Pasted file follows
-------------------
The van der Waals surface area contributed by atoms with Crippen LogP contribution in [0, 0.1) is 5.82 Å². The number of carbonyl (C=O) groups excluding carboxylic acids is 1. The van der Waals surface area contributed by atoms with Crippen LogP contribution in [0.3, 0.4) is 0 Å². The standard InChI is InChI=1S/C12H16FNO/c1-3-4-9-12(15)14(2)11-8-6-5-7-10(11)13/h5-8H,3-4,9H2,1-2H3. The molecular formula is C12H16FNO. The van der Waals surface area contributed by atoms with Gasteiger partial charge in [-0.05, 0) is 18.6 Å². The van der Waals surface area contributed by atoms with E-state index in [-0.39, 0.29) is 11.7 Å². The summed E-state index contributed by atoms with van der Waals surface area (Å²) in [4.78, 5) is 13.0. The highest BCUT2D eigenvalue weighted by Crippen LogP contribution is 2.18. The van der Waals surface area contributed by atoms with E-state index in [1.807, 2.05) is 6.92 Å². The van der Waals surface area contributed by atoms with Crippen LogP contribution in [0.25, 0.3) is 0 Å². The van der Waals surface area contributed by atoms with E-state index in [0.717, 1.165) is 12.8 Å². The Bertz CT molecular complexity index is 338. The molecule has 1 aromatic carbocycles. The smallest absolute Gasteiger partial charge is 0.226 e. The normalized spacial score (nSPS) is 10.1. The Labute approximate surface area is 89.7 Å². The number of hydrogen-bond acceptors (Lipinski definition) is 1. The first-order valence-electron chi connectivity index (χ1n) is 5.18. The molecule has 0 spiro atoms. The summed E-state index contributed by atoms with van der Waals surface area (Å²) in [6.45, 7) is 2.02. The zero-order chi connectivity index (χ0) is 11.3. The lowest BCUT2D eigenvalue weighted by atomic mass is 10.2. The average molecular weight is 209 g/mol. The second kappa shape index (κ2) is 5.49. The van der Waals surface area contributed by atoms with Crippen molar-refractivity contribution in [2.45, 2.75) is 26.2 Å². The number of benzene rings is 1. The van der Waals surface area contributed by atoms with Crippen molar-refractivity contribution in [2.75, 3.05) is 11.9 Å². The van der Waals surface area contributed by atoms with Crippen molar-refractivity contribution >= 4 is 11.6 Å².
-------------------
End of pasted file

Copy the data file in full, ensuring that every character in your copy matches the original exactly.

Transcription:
The van der Waals surface area contributed by atoms with Crippen LogP contribution in [0, 0.1) is 5.82 Å². The number of carbonyl (C=O) groups excluding carboxylic acids is 1. The van der Waals surface area contributed by atoms with Crippen LogP contribution in [0.3, 0.4) is 0 Å². The standard InChI is InChI=1S/C12H16FNO/c1-3-4-9-12(15)14(2)11-8-6-5-7-10(11)13/h5-8H,3-4,9H2,1-2H3. The molecular formula is C12H16FNO. The van der Waals surface area contributed by atoms with Gasteiger partial charge in [-0.05, 0) is 18.6 Å². The van der Waals surface area contributed by atoms with E-state index in [-0.39, 0.29) is 11.7 Å². The summed E-state index contributed by atoms with van der Waals surface area (Å²) in [4.78, 5) is 13.0. The highest BCUT2D eigenvalue weighted by Crippen LogP contribution is 2.18. The van der Waals surface area contributed by atoms with E-state index in [1.807, 2.05) is 6.92 Å². The van der Waals surface area contributed by atoms with Crippen LogP contribution in [0.25, 0.3) is 0 Å². The van der Waals surface area contributed by atoms with E-state index in [0.717, 1.165) is 12.8 Å². The Bertz CT molecular complexity index is 338. The molecule has 1 aromatic carbocycles. The smallest absolute Gasteiger partial charge is 0.226 e. The normalized spacial score (nSPS) is 10.1. The Labute approximate surface area is 89.7 Å². The number of hydrogen-bond acceptors (Lipinski definition) is 1. The first-order valence-electron chi connectivity index (χ1n) is 5.18. The molecule has 0 spiro atoms. The summed E-state index contributed by atoms with van der Waals surface area (Å²) in [6.45, 7) is 2.02. The zero-order chi connectivity index (χ0) is 11.3. The lowest BCUT2D eigenvalue weighted by atomic mass is 10.2. The average molecular weight is 209 g/mol. The second kappa shape index (κ2) is 5.49. The van der Waals surface area contributed by atoms with Crippen molar-refractivity contribution in [2.45, 2.75) is 26.2 Å². The number of benzene rings is 1. The van der Waals surface area contributed by atoms with Crippen molar-refractivity contribution in [2.75, 3.05) is 11.9 Å². The van der Waals surface area contributed by atoms with Crippen molar-refractivity contribution >= 4 is 11.6 Å².